Black communities are far too familiar with being excluded from the table. This time around we are securing our own priority seating. The statistics are clear. Between 2010-2019, New Jersey spent 11.6 billion dollars enforcing the drug war. New Jersey arrests more people for marijuana than almost any other state. Black people are three to four times more likely to be arrested than whites for marijuana possession despite similar rates of use. The numbers don’t lie, but they only tell half of the story.
Salvation and Social Justice
Earlier this year, New Jersey became the latest of 14 states to legalize the recreational use of cannabis for adults 21 and older. Though the legislation signed by Gov. Phil Murphy decriminalizes the use or possession of up to six ounces of cannabis, putting an end to disproportionate arrests in communities of color, faith leaders in South Jersey are demanding more from state leadership to mitigate the fallout from within the Black community from earlier drug laws.
A social justice advocate is criticizing the makeup of New Jersey’s new Cannabis Regulatory Commission because none of its five seats are held by a Black man.
“There’s no one on the commission who has lived experience with the brutalities of the drug war,” said Rev. Dr. Charles Boyer, the founder of the group Salvation and Social Justice. “There’s no one here who knows what it has been like to have been arrested or incarcerated. There’s no one here who was ever in the underground market.”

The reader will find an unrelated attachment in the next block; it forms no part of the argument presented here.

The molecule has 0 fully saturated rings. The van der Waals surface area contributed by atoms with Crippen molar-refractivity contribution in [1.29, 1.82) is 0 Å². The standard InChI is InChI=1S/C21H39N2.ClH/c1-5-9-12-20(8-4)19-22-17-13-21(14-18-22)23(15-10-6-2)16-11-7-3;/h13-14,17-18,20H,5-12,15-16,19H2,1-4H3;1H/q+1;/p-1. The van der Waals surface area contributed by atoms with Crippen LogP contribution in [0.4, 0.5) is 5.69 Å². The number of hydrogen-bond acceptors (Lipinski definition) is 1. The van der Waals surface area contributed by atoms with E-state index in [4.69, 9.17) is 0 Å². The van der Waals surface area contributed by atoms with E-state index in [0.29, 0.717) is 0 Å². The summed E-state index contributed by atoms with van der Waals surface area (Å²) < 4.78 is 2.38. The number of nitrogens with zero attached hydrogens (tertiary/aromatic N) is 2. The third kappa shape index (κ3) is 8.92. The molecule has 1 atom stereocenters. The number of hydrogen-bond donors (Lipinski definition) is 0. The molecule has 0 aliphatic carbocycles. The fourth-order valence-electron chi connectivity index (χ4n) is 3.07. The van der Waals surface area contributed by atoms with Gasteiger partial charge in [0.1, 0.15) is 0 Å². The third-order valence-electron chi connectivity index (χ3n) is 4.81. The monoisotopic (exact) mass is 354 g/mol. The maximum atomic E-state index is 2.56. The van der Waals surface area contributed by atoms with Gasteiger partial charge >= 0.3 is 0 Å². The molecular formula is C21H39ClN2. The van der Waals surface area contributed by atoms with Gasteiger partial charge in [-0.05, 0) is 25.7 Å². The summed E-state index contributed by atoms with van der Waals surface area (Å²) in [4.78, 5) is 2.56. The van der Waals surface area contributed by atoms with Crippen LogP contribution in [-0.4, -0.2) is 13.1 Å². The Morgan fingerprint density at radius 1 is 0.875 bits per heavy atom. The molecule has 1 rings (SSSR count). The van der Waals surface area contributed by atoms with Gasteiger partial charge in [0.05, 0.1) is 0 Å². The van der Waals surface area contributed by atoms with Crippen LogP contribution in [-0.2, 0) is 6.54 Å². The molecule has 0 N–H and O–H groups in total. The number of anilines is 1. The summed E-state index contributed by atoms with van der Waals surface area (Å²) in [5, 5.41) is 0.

While lawmakers sent the governor legislation last week that would provide opportunities to have marijuana-related records expunged, the organizations—including ACLU of New Jersey and NAACP New Jersey State Conference—say it does not go far enough to right the wrongs of cannabis criminalization.
In a letter sent to Gov. Phil Murphy (D) that was shared exclusively with Marijuana Moment, the organizations laid out a suggested step-by-step structured pardon plan which would begin this month and escalate through next September.
Earlier today, Black community leaders from across the state called for the end of the drug war in New Jersey, urging Governor Murphy and Legislative leaders to act now. The group convened via a video press call on Juneteenth, a day to commemorate the end of slavery in the United States.
Even though a vote to legalize weed in New Jersey is still months away, the Legislature is considering a bill to decriminalize marijuana that would make a pot bust cheaper than a traffic ticket.
The decriminalization bill, introduced by state Sens. Teresa Ruiz, Sandra Cunningham and Ronald Rice, represents a move clamored for by activists, who say the state needs to decriminalize the drug while it awaits the results of a marijuana legalization ballot question in November.